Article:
Add that anecdote to the hard data released this week about the skyrocketing cost of renting in the Bay Area:
For the squeamish, it might be best to look away. For the those with stronger reserve, another data compilation was released today by SmartAsset with arguably bad news. You will need to make $216,219 annually to rent a two-bedroom in San Francisco.
This comes on the heels of news that college grads can expect to pay upward of 79 percent of their income to rent in Baghdad by the Bay."While rental rates have increased in recent years, wages haven’t kept up," says SmartAsset. "The median household income in the city is only $78,378."This is a 7.4 percent bump up from 2015, which showed that one needed $201,171 annually for a fair market two-bedroom in San Francisco.(Source)
That is a truly staggering and stupid requirement. And while rising rents are occurring across the country (again: Thank you, Federal Reserve!), the San Francisco Bay Area remains a far outlier when compared to the other major metros across the country:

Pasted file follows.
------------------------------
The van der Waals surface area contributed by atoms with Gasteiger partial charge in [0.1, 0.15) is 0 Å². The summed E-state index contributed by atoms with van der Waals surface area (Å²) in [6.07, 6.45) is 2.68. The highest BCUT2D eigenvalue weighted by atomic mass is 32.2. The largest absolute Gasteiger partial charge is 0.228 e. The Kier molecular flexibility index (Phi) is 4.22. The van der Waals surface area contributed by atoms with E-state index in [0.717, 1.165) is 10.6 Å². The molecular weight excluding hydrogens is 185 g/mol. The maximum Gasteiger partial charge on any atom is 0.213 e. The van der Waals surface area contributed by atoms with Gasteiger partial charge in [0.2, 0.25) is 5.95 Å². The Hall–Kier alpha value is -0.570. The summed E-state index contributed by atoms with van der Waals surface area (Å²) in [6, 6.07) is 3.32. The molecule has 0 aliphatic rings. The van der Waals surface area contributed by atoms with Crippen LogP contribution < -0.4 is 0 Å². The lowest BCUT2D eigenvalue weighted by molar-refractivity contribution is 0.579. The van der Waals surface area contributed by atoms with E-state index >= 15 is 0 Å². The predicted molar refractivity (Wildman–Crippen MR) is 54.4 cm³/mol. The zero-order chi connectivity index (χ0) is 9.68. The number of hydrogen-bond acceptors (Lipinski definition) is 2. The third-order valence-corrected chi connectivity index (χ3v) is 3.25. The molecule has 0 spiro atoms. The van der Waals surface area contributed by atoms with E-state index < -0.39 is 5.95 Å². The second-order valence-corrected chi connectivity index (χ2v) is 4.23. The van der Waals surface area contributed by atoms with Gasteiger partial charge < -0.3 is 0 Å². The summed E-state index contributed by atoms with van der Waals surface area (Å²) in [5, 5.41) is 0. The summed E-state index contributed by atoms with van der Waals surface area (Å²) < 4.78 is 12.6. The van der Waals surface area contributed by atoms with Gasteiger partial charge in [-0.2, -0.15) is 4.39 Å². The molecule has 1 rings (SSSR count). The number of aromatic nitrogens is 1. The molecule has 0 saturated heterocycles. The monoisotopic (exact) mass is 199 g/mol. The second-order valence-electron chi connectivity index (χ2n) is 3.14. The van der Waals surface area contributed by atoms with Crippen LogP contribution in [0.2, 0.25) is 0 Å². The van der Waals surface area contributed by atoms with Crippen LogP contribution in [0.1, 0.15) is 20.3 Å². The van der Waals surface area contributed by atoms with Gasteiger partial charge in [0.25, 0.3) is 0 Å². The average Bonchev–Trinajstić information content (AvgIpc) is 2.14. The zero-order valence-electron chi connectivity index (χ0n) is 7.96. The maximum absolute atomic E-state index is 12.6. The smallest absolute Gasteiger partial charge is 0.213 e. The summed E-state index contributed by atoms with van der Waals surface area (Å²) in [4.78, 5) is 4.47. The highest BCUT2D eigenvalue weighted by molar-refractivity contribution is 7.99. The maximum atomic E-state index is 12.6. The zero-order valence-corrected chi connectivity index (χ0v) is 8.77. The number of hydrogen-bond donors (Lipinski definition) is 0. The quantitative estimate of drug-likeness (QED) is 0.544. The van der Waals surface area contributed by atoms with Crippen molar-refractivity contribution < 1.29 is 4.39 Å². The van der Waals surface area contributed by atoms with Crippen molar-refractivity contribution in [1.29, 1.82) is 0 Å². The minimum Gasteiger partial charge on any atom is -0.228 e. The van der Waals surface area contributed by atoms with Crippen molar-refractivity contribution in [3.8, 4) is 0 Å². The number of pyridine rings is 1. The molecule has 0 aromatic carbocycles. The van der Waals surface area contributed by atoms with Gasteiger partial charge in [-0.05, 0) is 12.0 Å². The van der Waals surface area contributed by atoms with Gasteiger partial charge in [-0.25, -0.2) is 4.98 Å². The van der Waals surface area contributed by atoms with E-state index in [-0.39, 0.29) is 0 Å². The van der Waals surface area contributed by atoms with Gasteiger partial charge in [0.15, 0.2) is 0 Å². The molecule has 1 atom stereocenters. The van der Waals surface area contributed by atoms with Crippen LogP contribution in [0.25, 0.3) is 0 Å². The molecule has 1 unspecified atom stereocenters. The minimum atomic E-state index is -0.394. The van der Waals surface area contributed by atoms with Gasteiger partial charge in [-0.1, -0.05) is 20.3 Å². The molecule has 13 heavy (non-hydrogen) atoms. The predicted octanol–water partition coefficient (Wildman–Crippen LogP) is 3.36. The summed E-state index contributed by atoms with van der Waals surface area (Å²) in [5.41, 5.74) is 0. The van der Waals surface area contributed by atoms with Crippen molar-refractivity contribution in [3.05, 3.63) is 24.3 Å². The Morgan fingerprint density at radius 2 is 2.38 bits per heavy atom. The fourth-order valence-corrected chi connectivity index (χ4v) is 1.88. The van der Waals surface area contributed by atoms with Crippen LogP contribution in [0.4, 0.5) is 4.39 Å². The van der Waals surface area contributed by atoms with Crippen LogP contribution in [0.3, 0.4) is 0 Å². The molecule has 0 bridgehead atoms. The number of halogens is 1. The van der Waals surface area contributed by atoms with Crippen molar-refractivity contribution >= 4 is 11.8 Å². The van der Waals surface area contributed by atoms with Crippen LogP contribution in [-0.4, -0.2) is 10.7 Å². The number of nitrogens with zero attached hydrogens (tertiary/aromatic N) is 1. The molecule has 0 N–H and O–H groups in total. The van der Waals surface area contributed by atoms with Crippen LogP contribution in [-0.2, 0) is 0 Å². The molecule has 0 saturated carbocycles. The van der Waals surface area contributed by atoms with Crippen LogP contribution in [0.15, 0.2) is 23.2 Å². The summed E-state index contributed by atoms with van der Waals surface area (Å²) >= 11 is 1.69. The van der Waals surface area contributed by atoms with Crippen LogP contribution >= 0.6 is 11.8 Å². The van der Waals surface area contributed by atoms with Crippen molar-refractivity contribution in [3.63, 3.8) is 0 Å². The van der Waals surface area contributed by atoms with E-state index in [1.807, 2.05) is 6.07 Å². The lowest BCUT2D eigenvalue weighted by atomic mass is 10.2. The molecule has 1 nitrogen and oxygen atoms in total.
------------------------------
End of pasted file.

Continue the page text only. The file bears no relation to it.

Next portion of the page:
So, I'm sorry to report from the trenches that Silicon Valley's famous "reality-distortion field" is not flickering out.
At least, not yet.
Signs Of A Top
Now, while there aren't yet signs of a correction there, there are plenty of symptoms indicative of a top.
Housing and tech company performance are the ubiquitous topics of conversation in Silicon Valley. That's nothing new. But the tone in which those conversations are being had is.
Homeowners are not oblivious to the dizzying heights house prices have now reached. While they remain smug about the equity gains they're sitting on, they privately admit that the rocket ride can't last forever. Most now predict a period of 'cooling off' will need to happen at some point, though very few have the stomach to consider that prices might actually correct lower. The point is, the ingrained belief that "housing prices always go higher" — which, trust me, is a universal religion out here — is beginning to moderate. Which is sort of akin to the Pope wondering aloud "Maybe those atheists are on to something…"